Steve Jobs interview: One-on-one in 1995

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It's kind of tragic, but as unemotionally as I can be, that's what's happening. Unless somebody pulls a rabbit out of a hat, companies tend to have long glide slopes because of the installed bases. But Apple is just gliding down this slope and they're losing market share every year. Things start to spiral down once you get under a certain threshold. And when developers no longer write applications for your computer, that's when it really starts to fall apart.

There's obviously a lot of emotional attachment to Apple. Oh sure. Apple could have lived forever and kept shipping great products forever. Apple was for awhile like Sony. It was the place that made the coolest stuff.

Apple customers

Is there a user of Apple or a story that you could tell that in your mind exemplifies what the company stood for and its values at its best? What customers were using the Apple when you were there? There were two kinds of customers. There were the educational aspects of Apple and then there were sort of the non-educational.

On the non-educational side, Apple was two things. One, it was the first "lifestyle" computer and, secondly, it's hard to remember how bad it was in the early 1980's. With IBM taking over the world with the PC, with DOS out there; it was far worse than the Apple II. They tried to copy the Apple II and they had done a pretty bad job.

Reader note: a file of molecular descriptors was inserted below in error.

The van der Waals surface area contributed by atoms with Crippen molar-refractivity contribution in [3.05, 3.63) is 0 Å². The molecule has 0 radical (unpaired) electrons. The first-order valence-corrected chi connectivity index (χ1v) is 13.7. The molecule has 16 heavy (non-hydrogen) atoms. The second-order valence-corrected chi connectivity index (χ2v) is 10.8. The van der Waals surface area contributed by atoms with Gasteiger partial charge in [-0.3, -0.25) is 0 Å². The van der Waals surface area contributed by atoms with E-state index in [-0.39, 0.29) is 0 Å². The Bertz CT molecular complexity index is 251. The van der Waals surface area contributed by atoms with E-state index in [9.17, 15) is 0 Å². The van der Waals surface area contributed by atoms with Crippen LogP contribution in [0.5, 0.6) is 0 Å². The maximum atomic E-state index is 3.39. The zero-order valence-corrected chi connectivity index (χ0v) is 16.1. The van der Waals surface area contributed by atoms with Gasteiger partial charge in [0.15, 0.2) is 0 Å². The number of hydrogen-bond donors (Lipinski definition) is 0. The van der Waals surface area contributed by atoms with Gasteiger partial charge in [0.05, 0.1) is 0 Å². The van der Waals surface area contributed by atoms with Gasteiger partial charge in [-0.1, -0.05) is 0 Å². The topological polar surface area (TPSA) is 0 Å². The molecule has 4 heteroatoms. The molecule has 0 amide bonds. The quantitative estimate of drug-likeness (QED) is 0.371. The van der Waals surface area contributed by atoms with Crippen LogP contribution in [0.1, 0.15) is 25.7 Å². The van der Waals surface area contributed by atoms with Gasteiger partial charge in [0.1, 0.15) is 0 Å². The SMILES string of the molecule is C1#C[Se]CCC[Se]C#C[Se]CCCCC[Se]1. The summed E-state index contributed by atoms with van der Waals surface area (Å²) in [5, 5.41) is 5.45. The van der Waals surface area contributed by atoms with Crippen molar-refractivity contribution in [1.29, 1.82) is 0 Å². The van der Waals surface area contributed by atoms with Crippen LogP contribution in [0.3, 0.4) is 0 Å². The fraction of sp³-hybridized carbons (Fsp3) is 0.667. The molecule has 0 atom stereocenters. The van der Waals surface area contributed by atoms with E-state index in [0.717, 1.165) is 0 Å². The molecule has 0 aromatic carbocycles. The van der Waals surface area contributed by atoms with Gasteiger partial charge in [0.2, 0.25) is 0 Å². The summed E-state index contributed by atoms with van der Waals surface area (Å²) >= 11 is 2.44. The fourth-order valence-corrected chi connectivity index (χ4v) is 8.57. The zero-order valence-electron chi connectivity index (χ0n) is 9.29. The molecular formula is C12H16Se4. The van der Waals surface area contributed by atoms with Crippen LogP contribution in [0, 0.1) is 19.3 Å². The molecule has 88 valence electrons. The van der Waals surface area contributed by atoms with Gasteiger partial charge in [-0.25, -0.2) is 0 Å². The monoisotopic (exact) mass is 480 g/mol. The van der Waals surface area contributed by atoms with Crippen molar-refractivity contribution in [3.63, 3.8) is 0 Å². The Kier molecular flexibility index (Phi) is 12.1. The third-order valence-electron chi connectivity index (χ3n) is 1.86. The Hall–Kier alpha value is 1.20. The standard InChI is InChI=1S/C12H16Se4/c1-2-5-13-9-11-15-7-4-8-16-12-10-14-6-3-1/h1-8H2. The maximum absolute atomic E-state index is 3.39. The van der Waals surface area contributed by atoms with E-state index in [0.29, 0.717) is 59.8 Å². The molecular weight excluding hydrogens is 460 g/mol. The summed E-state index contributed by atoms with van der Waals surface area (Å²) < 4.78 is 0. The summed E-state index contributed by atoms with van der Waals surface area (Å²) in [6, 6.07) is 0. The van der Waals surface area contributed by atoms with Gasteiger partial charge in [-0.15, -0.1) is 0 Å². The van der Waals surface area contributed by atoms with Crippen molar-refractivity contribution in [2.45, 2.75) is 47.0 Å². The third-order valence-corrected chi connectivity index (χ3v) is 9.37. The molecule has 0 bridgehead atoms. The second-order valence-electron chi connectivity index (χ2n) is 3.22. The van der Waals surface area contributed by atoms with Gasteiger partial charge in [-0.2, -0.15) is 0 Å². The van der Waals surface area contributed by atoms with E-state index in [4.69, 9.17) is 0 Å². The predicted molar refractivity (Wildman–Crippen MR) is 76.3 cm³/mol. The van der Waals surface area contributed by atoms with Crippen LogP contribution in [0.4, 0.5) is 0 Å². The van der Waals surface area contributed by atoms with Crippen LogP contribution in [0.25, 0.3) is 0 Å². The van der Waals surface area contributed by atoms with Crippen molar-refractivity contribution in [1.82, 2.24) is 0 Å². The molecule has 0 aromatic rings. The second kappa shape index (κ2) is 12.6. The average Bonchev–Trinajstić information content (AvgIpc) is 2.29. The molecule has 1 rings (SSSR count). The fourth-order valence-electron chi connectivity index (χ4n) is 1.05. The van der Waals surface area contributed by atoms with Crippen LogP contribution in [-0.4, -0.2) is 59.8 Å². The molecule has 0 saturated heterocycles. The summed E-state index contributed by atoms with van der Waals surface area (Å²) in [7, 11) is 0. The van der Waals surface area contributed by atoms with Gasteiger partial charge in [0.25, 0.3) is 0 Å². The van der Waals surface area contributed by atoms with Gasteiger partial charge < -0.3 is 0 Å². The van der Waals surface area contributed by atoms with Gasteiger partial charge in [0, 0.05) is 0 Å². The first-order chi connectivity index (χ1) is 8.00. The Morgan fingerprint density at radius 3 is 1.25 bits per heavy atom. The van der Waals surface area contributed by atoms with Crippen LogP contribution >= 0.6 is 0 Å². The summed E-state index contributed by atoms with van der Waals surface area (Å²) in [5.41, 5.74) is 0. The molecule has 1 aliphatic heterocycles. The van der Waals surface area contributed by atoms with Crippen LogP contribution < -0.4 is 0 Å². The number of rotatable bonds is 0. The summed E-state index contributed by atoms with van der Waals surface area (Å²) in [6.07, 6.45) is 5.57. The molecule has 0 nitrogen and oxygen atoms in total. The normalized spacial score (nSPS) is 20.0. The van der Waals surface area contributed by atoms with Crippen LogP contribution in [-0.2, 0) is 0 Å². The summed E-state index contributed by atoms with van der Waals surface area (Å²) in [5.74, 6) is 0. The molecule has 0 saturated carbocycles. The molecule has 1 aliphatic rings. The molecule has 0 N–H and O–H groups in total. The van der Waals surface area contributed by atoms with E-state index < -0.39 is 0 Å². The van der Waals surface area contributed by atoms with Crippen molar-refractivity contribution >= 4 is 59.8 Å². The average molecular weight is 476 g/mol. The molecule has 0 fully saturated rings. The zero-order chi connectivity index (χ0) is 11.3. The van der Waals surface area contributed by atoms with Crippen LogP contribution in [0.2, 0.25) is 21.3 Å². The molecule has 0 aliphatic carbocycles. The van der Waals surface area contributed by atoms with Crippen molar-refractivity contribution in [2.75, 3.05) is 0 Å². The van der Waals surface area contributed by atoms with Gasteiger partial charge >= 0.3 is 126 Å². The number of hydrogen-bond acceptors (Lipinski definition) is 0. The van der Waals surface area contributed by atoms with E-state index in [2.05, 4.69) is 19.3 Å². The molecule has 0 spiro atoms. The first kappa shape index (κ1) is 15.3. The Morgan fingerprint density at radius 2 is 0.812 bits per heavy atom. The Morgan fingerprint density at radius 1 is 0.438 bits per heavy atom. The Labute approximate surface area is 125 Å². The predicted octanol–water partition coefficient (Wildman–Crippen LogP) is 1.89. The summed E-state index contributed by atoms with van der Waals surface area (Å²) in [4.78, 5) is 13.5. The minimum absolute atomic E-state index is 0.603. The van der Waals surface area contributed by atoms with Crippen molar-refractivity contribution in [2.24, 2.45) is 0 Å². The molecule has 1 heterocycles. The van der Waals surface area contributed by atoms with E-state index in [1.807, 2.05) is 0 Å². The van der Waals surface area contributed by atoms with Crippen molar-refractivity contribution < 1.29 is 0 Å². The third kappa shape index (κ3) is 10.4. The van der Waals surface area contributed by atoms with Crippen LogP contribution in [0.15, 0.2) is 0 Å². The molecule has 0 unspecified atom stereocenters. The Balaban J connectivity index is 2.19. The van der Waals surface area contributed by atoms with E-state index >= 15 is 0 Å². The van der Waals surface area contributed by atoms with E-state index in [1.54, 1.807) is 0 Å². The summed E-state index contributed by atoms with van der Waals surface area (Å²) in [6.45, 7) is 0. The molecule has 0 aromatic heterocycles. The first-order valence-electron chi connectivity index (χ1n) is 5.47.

You needed to know a lot. Things were kind of slipping backwards. You saw the 1984 commercial. Macintosh was basically this relatively small company in Cupertino, California, taking on the goliath, IBM, and saying "Wait a minute, your way is wrong. This is not the way we want computers to go. This is not the legacy we want to leave. This is not what we want our kids to be learning. This is wrong and we are going to show you the right way to do it and here it is. It's called Macintosh and it is so much better. It's going to beat you and you're going to do it."

And that's what Apple stood for. That was one of the things.